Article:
Magnet® Facility Nurses: Pursuing a Baccalaureate Degree in Nursing

Saturday, 7 November 2015

Elizabeth J. Winokur, PhD, MSN, BSN, RN, CEN
St. Joseph Hospital, Orange, CA, USA
Dana N. Rutledge, PhD, RN
Department of Nursing, California State University, Fullerton, Fullerton, CA, USA
Amy D. Hayes, MSN, BSN, ADN, RN, PCCN
Clinical Education, St. Joseph Hospital, Orange, CA, USA

Background: In Future of Nursing (2011), the Institute of Medicine (IOM) concluded that nurses should be prepared at the baccalaureate level.  Magnet organizations are encouraged to meet the IOM goal of 80% nurses with a BSN by 2020. Aiken’s recent comments (2014) on the value of employing a predominately BSN workforce in hospitals underline the benefits in decreasing lengths of stay and readmission rates (cost savings), as well as improved patient mortality. With ~60% BSN-prepared nurses, our twice Magnet-accredited hospital is working toward this goal. Little is known about the effect of Magnet status on employed nurses considering or returning to school.

Method: In February 2014, a 15-item online survey (14 multiple choice, 1 open-ended) was sent to hospital nurses to assess factors that motivate RNs to pursue a BSN. Descriptive statistics for multiple choice items and thematic analysis for open-ended responses were completed.

Results: A 20% response rate (N = 191) was achieved. Most respondents already had a BSN/MSN or were currently enrolled but had entered nursing as associate degree/diploma graduates. “Encouragement from other nurses” was the most frequently selected factor facilitating return to school/ graduating.  Impeding factors included personal factors (e.g., finances) and the belief that the BSN would not enhance competence.  Of nurses who returned to school, 20% reported that the 80% Magnet goal was a catalyst in deciding. Of nurses not intending to obtain further education (15%), most perceived lack of value in obtaining a BSN.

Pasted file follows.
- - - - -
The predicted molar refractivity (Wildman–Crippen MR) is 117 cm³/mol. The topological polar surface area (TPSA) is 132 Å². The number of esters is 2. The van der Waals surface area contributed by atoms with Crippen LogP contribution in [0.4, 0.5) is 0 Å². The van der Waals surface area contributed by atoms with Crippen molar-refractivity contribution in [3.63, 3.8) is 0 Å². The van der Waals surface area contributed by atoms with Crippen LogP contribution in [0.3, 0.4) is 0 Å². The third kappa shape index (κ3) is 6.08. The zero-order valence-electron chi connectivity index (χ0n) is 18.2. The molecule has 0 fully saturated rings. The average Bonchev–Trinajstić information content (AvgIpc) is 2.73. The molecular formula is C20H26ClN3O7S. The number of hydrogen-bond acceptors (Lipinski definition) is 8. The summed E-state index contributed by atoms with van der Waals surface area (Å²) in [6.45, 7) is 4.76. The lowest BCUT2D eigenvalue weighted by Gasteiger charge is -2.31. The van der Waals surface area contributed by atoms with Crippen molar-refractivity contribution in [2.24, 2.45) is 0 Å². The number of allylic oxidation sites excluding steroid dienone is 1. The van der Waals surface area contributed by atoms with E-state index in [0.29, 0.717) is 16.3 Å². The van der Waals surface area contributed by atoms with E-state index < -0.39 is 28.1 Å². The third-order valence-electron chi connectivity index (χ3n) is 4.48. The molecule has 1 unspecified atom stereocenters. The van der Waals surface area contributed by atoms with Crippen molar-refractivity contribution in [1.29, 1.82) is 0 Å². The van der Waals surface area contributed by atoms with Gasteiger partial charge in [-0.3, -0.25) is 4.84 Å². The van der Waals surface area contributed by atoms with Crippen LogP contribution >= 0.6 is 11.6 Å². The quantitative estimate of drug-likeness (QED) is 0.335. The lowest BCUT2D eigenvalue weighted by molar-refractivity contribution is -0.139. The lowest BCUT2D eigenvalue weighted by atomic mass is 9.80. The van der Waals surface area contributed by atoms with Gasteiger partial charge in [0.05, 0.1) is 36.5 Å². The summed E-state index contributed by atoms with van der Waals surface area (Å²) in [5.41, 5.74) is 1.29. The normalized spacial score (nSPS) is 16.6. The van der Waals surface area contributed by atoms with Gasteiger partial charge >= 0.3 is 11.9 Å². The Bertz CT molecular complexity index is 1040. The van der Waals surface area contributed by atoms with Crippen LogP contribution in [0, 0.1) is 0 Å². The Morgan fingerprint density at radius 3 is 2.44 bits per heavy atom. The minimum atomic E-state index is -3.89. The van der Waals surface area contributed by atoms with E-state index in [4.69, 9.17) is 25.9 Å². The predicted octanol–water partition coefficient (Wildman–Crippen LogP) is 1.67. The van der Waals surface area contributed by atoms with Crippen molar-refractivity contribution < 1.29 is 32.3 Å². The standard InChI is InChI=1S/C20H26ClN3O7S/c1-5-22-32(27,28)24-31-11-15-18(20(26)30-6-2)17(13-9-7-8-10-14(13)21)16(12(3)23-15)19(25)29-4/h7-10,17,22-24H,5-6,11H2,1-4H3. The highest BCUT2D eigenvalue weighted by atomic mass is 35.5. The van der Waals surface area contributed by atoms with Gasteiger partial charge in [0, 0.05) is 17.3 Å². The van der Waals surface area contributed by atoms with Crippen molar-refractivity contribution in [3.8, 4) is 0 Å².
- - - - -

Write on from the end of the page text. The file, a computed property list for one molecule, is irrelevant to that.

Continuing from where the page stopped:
Discussion: Our findings supported our literature-driven conceptual framework, which posits that employed nurse motivation to return and stay in school is influenced by individual nurse characteristics along with organizational and academic program influences.  The three types of influencing factors (individual nurse, employing organization, and academic program characteristics) appear to drive nurses to return to and stay in school.  Factors can serve as both positive and negative facilitators; for example, older age may serve as a positive influence (perception of fewer family or financial responsibilities) while serving as a barrier (why bother to get further education when I will not be working much longer). At the individual nurse level, in aggregate, these factors influence nurse motivation to pursue further education.  Additionally, perceived personal effort, self-efficacy, and how well the influencing factors or facilitators address specific individual nurse barriers can further modify motivation. The perception of feasible amounts of personal effort, as nurses described in our qualitative data, seem to strongly influence whether a nurse either returns to school, or once enrolled, continues enrollment.  Of interest is the contrasting idea that nurses reported being paralyzed when they perceived the effort required to attain a baccalaureate degree was too much; thus, they did not return to school. Peer support was noted as highly important to nurses in our sample.  As seen in Warren and Mills work (2009), the degree to which varying facilitators actually work is that they contradict or act against individual nurse, organizational, or academic factors.

Implications: Findings suggest that peer/leadership support play a larger role in facilitating BSN completion more than previously reported, and that Magnet culture influences decision making.  Additional investigation is required to understand factors hindering nurses from returning to school and facilitators to staying in school.

See more of: Magnet Posters
See more of: Magnet Posters